Sometime mid-2021, Louise Blackwick, one of our most promising authors, came to us after a long period of illness with a new genre of speculative fiction. She called it Neon Science-Fiction, a subgenre of science fiction that blended elements of Post-cyberpunk, Nanopunk and Cyber noir.

She had discovered this genre entirely by chance while working on her new WIP – a sci-fi novel with survival-thriller undertones she had titled “5 Stars”. Because the story failed to neatly fit into a genre, she felt unsettled about her discovery, worried that her contract might be discontinued or that her novel will not sell very well. A book without a definite genre can often have trouble finding its audience.

Initially, we shared some of her concerns, but something about the project called to us and intrigued us. “5 Stars” was indeed, unusual in its scope and at the same time, thematically outstanding and originally grandiose. The novel promised to reflect on issues many of us (the author particularly) were struggling during the Covid-19 pandemic: escapism, will to survive, persistence in the face of an austere, bleak future.

We started looking more closely into her discovery, parading her written draft before hundreds of pairs of eyes, trying to see what she saw when she had coined the term:  Neon Science-Fiction. We ended up taking the novel apart and doing our own rigorous research, trying to put it in the perspective of literary genres both uncommon and common.

After two weeks of internal research, we concluded “5 Stars” had passed the rigors of literary criticism, only to emerge more fiercely unique and exceptional than we had initially expected. We finally decided to market “5 Stars” as a one-of-a-kind project; a sci-fi novel that was to belong to a genre that didn’t technically exist. Despite the very real risk the novel could end up without an audience, we unanimously decided our publishing house would support Louise Blackwick’s new genre regardless.

Neon Science-Fiction was thus born as a subgenre of the Science-Fiction genre. It was a subgenre specifically polished to highlight a digitalization of consciousness coupled with a battle for the soul of mankind, but in a contemporary, technology-centred and ultra-digital context. Neon Science-Fiction was not only inspired by the neon aesthetic of its imagery, but also by the thematic dichotomy between light and darkness that permeated every layer of the story. To quote Blackwick herself:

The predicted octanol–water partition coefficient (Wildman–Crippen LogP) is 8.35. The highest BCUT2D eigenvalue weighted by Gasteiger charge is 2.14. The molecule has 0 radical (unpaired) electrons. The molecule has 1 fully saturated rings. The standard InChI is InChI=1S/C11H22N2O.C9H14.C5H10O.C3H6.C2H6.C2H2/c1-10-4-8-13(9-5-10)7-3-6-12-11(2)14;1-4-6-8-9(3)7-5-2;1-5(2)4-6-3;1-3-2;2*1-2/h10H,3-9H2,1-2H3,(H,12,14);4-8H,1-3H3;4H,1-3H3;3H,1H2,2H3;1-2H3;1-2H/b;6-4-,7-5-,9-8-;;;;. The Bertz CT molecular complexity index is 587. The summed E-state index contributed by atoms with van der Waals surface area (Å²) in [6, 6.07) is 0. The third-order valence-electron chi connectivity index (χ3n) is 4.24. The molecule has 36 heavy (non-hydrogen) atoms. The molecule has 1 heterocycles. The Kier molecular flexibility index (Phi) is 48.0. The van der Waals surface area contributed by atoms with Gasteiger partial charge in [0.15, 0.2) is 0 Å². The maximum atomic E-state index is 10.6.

Both thematically and stylistically, there are at least two types of LIGHT and two types of DARKNESS, both personal and impersonal, both found in juxtaposition with the light of humanity and that of digital advertisements. This is what, in my opinion, distinguishes the neon sci-fi subgenre from its close relatives. There is the organic light of humanity and there is neon light; there is the deep dark of the mind and there is the shiny dark of a black screen. There is both symbiosis and struggle between the two categories, with one often subverting the other both visually and thematically.

It didn’t come as a surprise that “the Dark” became not only a symbolic set in her work, but a personified category altogether. Unlike other sci-fi subgenres, Louise Blackwick’s “Neon Lights” were not haunted by the corporate, consumeristic views Post-Cyberpunk offered. In fact, the presence of neon lights in her work offered a more positive outlook in the battle for the preservation of sentient consciousness.

Between Neon Lights and the Dark, we choose Neon Lights all the way. Or as the author put it herself, “even the blazing neon light of a billion advertisements is a more positive fate than Oblivion.5 Stars, with its spectacle of dazzling neon lights and its gritty bleak undertones brings to the surface a sense of ancestral meaning and purposeful depth. To that end, we deemed “5 Stars” a pioneering, high-concept work of science-fiction worthy of giants like Arthur C. Clarke, Frank Herbert and Isaac Asimov.

As far as everyone at Creascriptum is concerned, we fully embrace Louise Blackwick’s discovery, and urge new readers and writers to give Neon Science Fiction a try. As devoted publishers, we are excited to bring something fresh to the literary world and eager to see it get out more widely.

It is our belief that Neon Science Fiction can be a creative new outlet for readers looking for science fiction books possessed by the neon aesthetic; books with a more optimisticoutlook on the protection and preservation of our unique human consciousness. If you are interested in a more detailed account of what sets Neon Science-Fiction apart from the rest, we recommend you read Louise Blackwick’s article: The birthplace of Neon Science-Fiction: how I accidentally discovered a new subgenre of Science-Fiction.